In "The Problem with Percy: Epistemology, Understanding and Critical Thinking," Sharon Bailin argues that critical thinking skills do not generalize because students do not understand the larger epistemological picture in which to situate the importance of arguments and reasons. More plausible explanations are: (I) instructors across the disciplines do not give assignments requiring critical thinking (CT) skills, (2) single courses in CT have little effect, (3) pragmatic arguments showing the effectiveness of CT are more effective than epistemological arguments with the (...) average student. So to achieve the generalization of the logical skills and intellectual dispositions inherent in CT courses, CT thinking cannot be departmentalized. (shrink)
Work on farms and in restaurants is characterized by highly gendered and racialized divisions of labor, low wages, and persistent inequalities. Gender, race, and ethnicity often determine the spaces where people work in the food system. Although some research focuses on gendered divisions of labor in restaurants and on farms, few efforts look more broadly at intersectional inequalities in food work. Our study examines how inequality is perpetuated through restaurant and farm work in the United States and, specifically, how gender (...) and race/ethnicity influence where people work, their tasks and responsibilities, and their work experiences. In describing restaurant work, people in the restaurant industry typically refer to the front and back of the house to distinguish between different working spaces, jobs, and workers. We use this spatial metaphor of front and back of the house to analyze intersectional inequalities of food work in restaurants and on farms. The data derive from conversations with 63 restaurant and farm owners, managers, and workers in California and Pennsylvania. Our findings suggest that gendered and racialized bodies often define who works in the front and back of the “house,” and that owners and workers often naturalize gender and racial divisions of labor in food work. Despite these patterns, we found evidence of attempts to reduce these inequalities on farms and in restaurants. (shrink)
This article uses social movement theory to analyse campaigns against a new type of government-sponsored school - the Academy - in four areas of England. It seeks to identify the social composition of anti-Academy campaigns, to track their encounters with proponents of the new schools and to describe the characteristic forms of their campaigning strategies. In doing so, the article aims to help place research into educational opposition and contestation closer to the centre of researchers' agendas.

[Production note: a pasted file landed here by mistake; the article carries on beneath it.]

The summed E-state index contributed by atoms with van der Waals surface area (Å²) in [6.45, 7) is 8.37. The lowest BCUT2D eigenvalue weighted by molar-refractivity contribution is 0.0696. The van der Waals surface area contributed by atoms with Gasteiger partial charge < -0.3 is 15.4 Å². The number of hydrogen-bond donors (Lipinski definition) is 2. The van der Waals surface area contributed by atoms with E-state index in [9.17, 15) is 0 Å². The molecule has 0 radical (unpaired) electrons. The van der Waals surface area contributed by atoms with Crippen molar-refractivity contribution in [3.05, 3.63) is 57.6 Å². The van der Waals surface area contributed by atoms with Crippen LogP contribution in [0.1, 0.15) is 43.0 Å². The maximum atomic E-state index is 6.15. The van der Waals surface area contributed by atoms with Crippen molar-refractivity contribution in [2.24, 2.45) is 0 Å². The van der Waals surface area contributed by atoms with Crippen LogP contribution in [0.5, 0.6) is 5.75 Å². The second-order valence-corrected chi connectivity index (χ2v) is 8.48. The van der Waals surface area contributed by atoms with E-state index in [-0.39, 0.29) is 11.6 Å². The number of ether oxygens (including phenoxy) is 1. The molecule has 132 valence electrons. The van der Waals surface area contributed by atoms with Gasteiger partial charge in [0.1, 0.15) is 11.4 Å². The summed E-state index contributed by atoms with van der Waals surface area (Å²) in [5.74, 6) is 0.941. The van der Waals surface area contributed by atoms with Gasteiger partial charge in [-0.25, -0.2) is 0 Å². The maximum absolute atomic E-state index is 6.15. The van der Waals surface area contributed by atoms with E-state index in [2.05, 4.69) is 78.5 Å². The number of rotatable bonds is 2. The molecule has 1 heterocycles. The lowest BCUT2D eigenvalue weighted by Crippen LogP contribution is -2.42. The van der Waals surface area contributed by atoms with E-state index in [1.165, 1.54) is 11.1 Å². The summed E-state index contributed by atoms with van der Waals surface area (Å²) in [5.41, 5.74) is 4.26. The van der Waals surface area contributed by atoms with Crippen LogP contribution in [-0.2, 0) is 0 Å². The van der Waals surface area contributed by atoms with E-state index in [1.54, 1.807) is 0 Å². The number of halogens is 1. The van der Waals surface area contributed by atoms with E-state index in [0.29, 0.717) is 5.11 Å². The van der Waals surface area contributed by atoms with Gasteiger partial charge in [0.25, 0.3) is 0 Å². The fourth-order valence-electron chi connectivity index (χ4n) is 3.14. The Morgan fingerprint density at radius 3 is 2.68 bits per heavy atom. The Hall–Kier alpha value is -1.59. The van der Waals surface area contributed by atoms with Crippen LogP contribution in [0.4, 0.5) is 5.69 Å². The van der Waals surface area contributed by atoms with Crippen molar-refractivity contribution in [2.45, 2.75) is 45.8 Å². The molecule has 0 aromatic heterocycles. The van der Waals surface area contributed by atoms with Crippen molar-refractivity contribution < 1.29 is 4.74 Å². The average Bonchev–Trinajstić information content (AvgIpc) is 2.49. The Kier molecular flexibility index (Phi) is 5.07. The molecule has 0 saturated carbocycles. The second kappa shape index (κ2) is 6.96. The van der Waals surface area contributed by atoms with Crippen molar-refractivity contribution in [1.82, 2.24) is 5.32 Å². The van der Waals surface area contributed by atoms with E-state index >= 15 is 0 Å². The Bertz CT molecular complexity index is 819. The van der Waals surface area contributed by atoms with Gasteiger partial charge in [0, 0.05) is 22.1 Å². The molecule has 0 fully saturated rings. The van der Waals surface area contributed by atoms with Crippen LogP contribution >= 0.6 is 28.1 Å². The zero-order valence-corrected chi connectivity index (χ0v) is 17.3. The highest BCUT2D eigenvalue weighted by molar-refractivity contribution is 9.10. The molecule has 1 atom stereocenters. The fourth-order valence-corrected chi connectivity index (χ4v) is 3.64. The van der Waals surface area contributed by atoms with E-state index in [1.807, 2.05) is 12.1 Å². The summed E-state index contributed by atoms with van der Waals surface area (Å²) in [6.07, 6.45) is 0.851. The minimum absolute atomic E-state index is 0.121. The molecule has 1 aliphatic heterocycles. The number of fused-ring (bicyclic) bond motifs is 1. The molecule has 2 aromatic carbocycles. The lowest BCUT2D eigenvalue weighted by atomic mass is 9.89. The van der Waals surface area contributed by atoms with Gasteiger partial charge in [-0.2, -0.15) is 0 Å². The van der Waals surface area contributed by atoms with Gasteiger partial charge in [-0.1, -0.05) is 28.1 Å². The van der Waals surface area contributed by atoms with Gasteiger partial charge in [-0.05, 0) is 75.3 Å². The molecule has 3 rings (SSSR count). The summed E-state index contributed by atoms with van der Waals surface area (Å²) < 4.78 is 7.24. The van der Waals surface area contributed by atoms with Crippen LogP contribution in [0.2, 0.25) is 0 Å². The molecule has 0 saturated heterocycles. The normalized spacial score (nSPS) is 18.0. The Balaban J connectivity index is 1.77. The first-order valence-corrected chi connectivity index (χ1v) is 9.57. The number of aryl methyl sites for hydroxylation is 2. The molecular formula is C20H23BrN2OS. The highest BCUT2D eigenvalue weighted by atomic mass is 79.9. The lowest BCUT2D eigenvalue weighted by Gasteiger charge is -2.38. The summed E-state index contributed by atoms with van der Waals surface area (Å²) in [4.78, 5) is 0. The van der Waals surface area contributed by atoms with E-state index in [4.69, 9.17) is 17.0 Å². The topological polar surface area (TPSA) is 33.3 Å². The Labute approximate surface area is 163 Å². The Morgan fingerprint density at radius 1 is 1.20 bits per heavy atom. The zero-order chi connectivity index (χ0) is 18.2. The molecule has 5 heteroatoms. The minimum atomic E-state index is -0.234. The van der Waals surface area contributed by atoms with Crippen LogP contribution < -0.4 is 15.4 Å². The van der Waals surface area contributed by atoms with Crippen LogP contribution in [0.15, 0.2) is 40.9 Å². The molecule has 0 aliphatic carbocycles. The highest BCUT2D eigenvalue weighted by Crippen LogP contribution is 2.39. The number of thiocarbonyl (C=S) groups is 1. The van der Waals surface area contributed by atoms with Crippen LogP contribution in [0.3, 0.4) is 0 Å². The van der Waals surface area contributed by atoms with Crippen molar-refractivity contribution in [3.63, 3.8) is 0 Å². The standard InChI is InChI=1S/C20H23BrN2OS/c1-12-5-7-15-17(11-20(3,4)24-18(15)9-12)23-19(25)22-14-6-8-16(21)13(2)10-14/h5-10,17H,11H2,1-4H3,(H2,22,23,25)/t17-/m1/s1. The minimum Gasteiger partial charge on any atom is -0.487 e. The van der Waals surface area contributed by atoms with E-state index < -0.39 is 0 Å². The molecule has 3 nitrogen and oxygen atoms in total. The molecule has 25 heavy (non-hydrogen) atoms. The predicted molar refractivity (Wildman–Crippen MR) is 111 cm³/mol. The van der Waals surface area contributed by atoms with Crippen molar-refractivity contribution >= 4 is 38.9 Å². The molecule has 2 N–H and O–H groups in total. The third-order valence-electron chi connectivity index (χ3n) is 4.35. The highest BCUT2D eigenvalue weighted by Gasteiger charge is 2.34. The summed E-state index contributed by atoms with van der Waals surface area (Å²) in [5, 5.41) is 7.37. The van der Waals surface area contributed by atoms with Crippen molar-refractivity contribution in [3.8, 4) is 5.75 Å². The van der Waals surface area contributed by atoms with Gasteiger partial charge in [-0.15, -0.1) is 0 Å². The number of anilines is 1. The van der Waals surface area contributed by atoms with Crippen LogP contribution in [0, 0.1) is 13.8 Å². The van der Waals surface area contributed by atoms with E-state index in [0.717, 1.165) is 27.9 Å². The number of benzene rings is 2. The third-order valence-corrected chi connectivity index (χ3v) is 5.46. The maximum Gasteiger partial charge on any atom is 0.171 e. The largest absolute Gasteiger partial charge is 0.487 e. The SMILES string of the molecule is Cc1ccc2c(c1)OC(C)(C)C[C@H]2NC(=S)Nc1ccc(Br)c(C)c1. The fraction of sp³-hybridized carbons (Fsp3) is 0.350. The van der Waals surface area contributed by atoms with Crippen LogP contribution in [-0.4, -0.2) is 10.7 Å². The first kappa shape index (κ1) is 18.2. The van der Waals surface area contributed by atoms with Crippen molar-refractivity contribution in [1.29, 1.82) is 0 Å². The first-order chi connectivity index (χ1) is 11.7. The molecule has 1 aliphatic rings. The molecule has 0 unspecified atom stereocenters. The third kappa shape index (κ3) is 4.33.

This article discusses some recent attempts to develop an economic case that can justify proposals for curricular and institutional reform in education of a radical kind. It investigates the claim, which underpins current debates around a Labour Party alternative to Conservative education policy, that a new phase of development, often referred to as 'post-Fordism', of the dominant economies of the western world provides the basis, and the necessity, for a new system of education which would realise a programme of egalitarian (...) and democratic reform. (shrink)
In this paper, after showing how the postmodern critiques of Enlightenment rationality apply to critical thinking, I argue that a critical discussion on any subject must assume specific principles of rationality. I then show how these principles can be used to critique and reject postmodern claims about the contextual nature of rationality.
Thomas Reid uses the term ?moral liberty? to refer to a kind of free will that is agent-causal and incompatible with determinism. I offer and textually support a new interpretation of Reid's third argument for moral liberty, which Reid presents in Section 4.8 of Essays on the Active Powers of Man. Generally regarded as obscure, most commentators either ignore Reid's third argument or lend it cursory attention. In my interpretation, Reid points to the truism that we have reason to think (...) that human persons conceive of long-term plans. Then, Reid argues that determinism implies that God both conceives of and enacts these plans, leaving us without any reason to believe that people even conceive of these plans. Therefore, we should hold onto the truism and reject determinism. On my interpretation, Reid employs the premises of a theistic argument from design as premises of his argument. (shrink)
Much has been written on Michel Foucault's reluctance to clearly delineate a research method, particularly with respect to genealogy (Harwood, 2000; Meadmore, Hatcher & McWilliam, 2000; Tamboukou, 1999). Foucault (1994, p. 288) himself disliked prescription stating, ‘I take care not to dictate how things should be’ and wrote provocatively to disrupt equilibrium and certainty, so that ‘all those who speak for others or to others’ no longer know what to do. It is doubtful, however, that Foucault ever intended for (...) researchers to be stricken by that malaise to the point of being unwilling to make an intellectual commitment to methodological possibilities. Taking criticism of ‘Foucauldian’ discourse analysis as a convenient point of departure to discuss the objectives of poststructural analyses of language, this paper develops what might be called a discursive analytic; a methodological plan to approach the analysis of discourses through the location of statements that function with constitutive effects. (shrink)